Other than wider BF Goodrich T/A radial tires on Autocraft Engineering wheels, this particular CR-II had no performance upgrades. Some apparently did, though such mods added to the car’s already stratospheric $28,000 price tag, which was nearly three times that of a standard ’78 Corvette coupe. While the build sheet includes a description of the car’s exterior paint (Dupont Yellow Code 52) and stripes (Dupont Red Code 75, Yellow Code 67 and Orange Code 88), it does not list its Recaro seats. These fancy chairs might very well have had the final sticker knocking on the $30K door.
There are a few odd things about this build sheet, however. Given the widespread observance of the Fourth of July holiday in the U.S., that build date seems a little fishy. The same applies to the name of the stated owner. According to Pina’s research, Petersen Publications took delivery of the car before Siroonian did; it was intended for Hot Rod editor Dick Day. Chuck Hansen, owner of Coast Corvette in Anaheim, where Pina has the Corvette serviced, was the West Coast sales rep for Eckler’s at the time and remembers delivering the car to Petersen in Los Angeles. Hansen also remembers taking the car from Hod Rod’s offices and driving it to Colorado Springs for a car show; along the way, he got a speeding ticket.
As it turns out, editor Day didn’t want the CR-II, and Petersen Publishing returned it to Eckler’s—but not before putting the car on the cover of a special imprint entitled “Chevrolet: By the Editors of Hot Rod,” published in 1979. Oddly enough, there is no corresponding feature story on the CR-II in this magazine. Perhaps Day didn’t have anything nice to say about the Eckler’s creation.
The most likely explanation for this strange first-owner situation is that the car was never registered by Petersen Publishing—no such records exists—and was still owned by Eckler’s at the time, to be used for promotional purposes. That explains why it went to Colorado Springs for a car show, and why it appeared in Eckler’s catalogs on more than one occasion. Indeed, the real purpose of the CR-II model was to help promote the sale of various Eckler’s parts; it was a showcase, as well as a test bed for new designs, such as the hatchback kit.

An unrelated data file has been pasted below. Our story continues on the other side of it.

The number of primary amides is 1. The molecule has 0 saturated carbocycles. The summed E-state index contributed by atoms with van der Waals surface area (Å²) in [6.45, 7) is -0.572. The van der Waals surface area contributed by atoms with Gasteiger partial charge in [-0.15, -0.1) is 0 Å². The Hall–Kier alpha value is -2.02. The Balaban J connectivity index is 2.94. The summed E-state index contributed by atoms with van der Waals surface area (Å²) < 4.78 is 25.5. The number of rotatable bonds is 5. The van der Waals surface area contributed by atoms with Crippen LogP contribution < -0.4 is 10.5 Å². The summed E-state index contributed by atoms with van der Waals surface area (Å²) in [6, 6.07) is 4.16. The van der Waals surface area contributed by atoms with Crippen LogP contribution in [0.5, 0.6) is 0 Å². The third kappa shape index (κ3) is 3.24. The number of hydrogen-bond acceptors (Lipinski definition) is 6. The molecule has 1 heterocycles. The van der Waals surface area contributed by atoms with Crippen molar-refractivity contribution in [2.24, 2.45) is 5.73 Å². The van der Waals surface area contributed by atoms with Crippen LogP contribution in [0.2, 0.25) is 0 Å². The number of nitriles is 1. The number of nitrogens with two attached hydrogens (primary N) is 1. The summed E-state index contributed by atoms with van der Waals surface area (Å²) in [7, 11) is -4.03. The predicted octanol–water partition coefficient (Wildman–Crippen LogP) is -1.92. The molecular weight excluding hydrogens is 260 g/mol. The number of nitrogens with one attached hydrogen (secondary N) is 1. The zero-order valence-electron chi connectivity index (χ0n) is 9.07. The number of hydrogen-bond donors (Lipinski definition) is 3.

Interestingly enough, John Siroonian had promotion in mind when he purchased the car from Eckler’s. (That build date is more likely a sales date; after all, what better way to celebrate the Declaration of Independence than buying a wildly styled, bright-yellow Corvette?) As the founder of Western Wheels, Siroonian quickly pressed his new purchase into duty. After the Autocrafts were swapped for a set of Cyclone I alloys, the car was photographed for a Western Wheels catalog.
Over the next decade, Siroonian drove the CR-II rather infrequently. He owned several other Corvettes, as well as Fords from the ’30s and a stable full of other machines. He actually lent the CR-II to Harrah’s Automobile Collection in Reno, Nevada for a spell. The person Siroonian sold it to did not own it long before selling it to Pina.
Other Corvettes have come and gone from Pina’s garage, but the CR-II has remained. He sees himself as the steward of a small part of Corvette history, especially since this may be the only CR-II still in existence. “The car is a time capsule,” says Pina. With its wide bodywork conjuring up images of Greenwood racers ripping around road courses, its color scheme seemingly inspired by a “Charlie’s Angels” episode and its hatchback signalling a turning point in Corvette design, the car does indeed take you back to the ’70s.